Did you know that as per Hindu mythology, if a soul's last rites are performed in Varanasi, it attains moksha? Find out more about this sacred land.
The Manikarnika Ghat in Varanasi, where death is celebrated and where hundreds of funerals are held on wooden pyres everyday.
The last time I wrote a blog for the That’s Strange series, one of my friends casually asked, “Do weird places exist only in foreign locales?” And I corrected him by saying, “Of course not! India is home to several strange places. Remember I blogged about Chand Baori, Karni Mata and…”
… and this conversation left me thinking. I wondered how come I missed blogging about the many bizarre places in India bound to leave anyone speechless. That’s the reason why my tenth blog (Yoohoo! Thanks for the love) in the That’s Strange series will mark my ode to India. Mainly because one blog might not do justice to the land rich with religious beliefs, miracles, legends, nature’s mystic wonders and a history that has left an indelible mark in experiences one calls unearthly.
Uncovering The Other Side Of Varanasi
Talking about religion, India is the place where these many different beliefs and practices co-exist. Faith is so deeply ingrained in the many shrines and religious places here that it leaves even a non-worshipper in bewilderment. Let’s begin our journey by walking straight to the revered land of Varanasi and listen to the deathly stillness at the Manikarnika Ghat.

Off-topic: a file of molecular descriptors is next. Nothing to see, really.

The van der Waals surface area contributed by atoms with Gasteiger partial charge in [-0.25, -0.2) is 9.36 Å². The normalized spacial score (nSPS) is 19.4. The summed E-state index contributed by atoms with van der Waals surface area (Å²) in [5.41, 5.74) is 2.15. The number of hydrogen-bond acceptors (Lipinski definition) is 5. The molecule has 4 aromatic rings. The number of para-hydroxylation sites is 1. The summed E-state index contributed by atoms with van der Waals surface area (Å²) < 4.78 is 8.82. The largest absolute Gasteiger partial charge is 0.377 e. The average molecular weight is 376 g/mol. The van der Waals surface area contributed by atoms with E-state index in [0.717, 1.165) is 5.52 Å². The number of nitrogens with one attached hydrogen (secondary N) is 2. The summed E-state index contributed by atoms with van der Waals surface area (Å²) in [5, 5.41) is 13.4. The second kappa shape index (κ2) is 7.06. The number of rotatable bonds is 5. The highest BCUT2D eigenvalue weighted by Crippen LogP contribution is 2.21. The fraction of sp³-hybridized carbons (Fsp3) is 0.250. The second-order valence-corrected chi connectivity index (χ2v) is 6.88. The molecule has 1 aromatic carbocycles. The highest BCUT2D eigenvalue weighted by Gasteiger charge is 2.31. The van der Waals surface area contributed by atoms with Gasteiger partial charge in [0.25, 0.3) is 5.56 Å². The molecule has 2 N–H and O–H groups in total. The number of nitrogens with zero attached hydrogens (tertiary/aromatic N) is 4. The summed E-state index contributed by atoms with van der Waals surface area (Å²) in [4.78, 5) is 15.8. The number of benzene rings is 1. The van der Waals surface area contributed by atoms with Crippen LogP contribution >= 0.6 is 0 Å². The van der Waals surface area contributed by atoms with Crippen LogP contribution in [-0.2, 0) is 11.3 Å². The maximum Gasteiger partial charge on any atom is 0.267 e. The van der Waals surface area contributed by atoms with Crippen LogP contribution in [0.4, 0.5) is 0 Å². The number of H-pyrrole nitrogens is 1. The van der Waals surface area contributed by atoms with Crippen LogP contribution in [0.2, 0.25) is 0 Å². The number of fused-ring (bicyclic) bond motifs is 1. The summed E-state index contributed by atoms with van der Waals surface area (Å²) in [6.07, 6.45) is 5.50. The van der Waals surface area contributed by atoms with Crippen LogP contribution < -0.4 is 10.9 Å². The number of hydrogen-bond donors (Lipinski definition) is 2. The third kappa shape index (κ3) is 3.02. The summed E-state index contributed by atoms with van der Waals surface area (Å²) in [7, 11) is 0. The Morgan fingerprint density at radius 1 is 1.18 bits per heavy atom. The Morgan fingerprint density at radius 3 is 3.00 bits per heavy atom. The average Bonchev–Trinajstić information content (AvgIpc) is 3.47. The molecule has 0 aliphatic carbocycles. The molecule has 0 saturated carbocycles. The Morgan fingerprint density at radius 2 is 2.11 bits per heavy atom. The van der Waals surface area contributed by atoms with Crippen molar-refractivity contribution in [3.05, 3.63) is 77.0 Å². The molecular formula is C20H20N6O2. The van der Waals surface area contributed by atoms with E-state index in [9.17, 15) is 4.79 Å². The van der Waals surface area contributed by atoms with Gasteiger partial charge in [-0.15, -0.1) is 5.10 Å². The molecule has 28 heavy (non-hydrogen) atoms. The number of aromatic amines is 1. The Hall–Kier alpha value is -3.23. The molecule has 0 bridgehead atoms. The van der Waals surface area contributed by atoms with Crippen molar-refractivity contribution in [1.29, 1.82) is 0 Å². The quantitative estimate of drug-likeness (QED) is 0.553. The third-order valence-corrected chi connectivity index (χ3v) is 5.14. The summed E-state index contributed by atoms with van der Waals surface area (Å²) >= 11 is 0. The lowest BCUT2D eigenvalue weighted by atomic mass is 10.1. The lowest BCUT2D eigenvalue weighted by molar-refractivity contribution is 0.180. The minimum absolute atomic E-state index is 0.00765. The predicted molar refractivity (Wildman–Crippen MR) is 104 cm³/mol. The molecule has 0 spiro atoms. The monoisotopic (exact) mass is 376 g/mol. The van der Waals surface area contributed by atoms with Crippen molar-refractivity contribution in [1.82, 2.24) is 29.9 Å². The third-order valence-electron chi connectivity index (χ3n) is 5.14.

Being closely connected to travel, I’ve come across tourism of all kinds - adventure, eco-friendly, cultural and even virtual. But nothing as unusual and macabre as death tourism! The unearthly Manikarnika Ghat in Varanasi thrives solely on that. Not a single day passes when dead bodies are not cremated here with the number going up to two to three hundred every day.
To know that tourists come here to see the funeral pyres being set to fire in the open is more weird than fascinating. The routine ceremony starts when the dead body (wrapped in cloth) arrives and is carried on a bamboo stretcher with the chant ‘Ram naam satya hai’ echoing through the air. Next, the cost of cremation is calculated depending on the weight and type of the wood used. Sandalwood is the most expensive of all wood varieties available. The corpse is then dipped in the water of the River Ganges while the wood is stacked to build the pyre. Though photography is not allowed here, several tourists, especially foreigners, capture videos of the ghat or click pictures while on a boat tour of the city.
The Place Where Death Ends
Legend is that Lord Shiva gave the boon of eternal peace to the Manikarnika Ghat. It is believed that for thousands of years Lord Vishnu prayed to Lord Shiva asking that the holy city of Kashi, as Varanasi was known earlier, not be destroyed during the then planned annihilation of the world. Pleased by Vishnu’s earnest prayers, Shiva came to Kashi along with his wife Parvati and granted him the wish. And by consequence, any departed soul that gets its last rites performed in Varanasi attains moksha(complete liberation from the cycle of birth and death). No wonder, this land is considered to be the most sacred for cremation by the Hindus.
There are a few more myths around how the Maha Shamshanacame to be named so. One being that Vishnu dug a well (which is now known as the Manikarnika Kund) for Shiva and Parvati to bathe in. When Shiva was taking a bath, one of his earrings fell into the well and since then it has been known as Manikarnika (Mani refers to the jewel in the earring and Karnam to the ear).
At the Manikarnika Ghat, death is celebrated. Remorseful chants are sung every hour of the day and smoke engulfs the area day and night as dead bodies are cremated for eternal peace. The ghat is also known as the gateway to heaven by many worshipers.